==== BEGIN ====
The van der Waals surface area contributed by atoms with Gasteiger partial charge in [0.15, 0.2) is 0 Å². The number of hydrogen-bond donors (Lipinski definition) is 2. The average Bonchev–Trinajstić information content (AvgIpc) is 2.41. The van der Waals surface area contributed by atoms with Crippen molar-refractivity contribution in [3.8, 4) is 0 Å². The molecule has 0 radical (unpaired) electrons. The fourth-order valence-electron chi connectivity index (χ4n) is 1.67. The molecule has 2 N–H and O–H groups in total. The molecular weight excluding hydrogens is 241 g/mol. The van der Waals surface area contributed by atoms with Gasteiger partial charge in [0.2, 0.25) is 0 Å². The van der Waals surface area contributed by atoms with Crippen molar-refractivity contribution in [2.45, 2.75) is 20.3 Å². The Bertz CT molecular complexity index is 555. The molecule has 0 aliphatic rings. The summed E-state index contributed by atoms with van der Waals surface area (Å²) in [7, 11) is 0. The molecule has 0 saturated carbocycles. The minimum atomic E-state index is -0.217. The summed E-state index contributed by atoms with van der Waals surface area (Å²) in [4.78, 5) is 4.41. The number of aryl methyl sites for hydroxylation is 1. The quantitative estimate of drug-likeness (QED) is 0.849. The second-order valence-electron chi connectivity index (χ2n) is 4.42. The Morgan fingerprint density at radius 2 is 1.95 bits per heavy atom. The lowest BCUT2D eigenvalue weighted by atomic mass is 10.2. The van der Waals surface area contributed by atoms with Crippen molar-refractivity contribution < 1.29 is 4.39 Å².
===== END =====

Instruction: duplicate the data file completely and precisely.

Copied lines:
The van der Waals surface area contributed by atoms with Gasteiger partial charge in [0.15, 0.2) is 0 Å². The number of hydrogen-bond donors (Lipinski definition) is 2. The average Bonchev–Trinajstić information content (AvgIpc) is 2.41. The van der Waals surface area contributed by atoms with Crippen molar-refractivity contribution in [3.8, 4) is 0 Å². The molecule has 0 radical (unpaired) electrons. The fourth-order valence-electron chi connectivity index (χ4n) is 1.67. The molecule has 2 N–H and O–H groups in total. The molecular weight excluding hydrogens is 241 g/mol. The van der Waals surface area contributed by atoms with Gasteiger partial charge in [0.2, 0.25) is 0 Å². The van der Waals surface area contributed by atoms with Crippen molar-refractivity contribution in [2.45, 2.75) is 20.3 Å². The Bertz CT molecular complexity index is 555. The molecule has 0 aliphatic rings. The summed E-state index contributed by atoms with van der Waals surface area (Å²) in [7, 11) is 0. The molecule has 0 saturated carbocycles. The minimum atomic E-state index is -0.217. The summed E-state index contributed by atoms with van der Waals surface area (Å²) in [4.78, 5) is 4.41. The number of aryl methyl sites for hydroxylation is 1. The quantitative estimate of drug-likeness (QED) is 0.849. The second-order valence-electron chi connectivity index (χ2n) is 4.42. The Morgan fingerprint density at radius 2 is 1.95 bits per heavy atom. The lowest BCUT2D eigenvalue weighted by atomic mass is 10.2. The van der Waals surface area contributed by atoms with Crippen molar-refractivity contribution < 1.29 is 4.39 Å².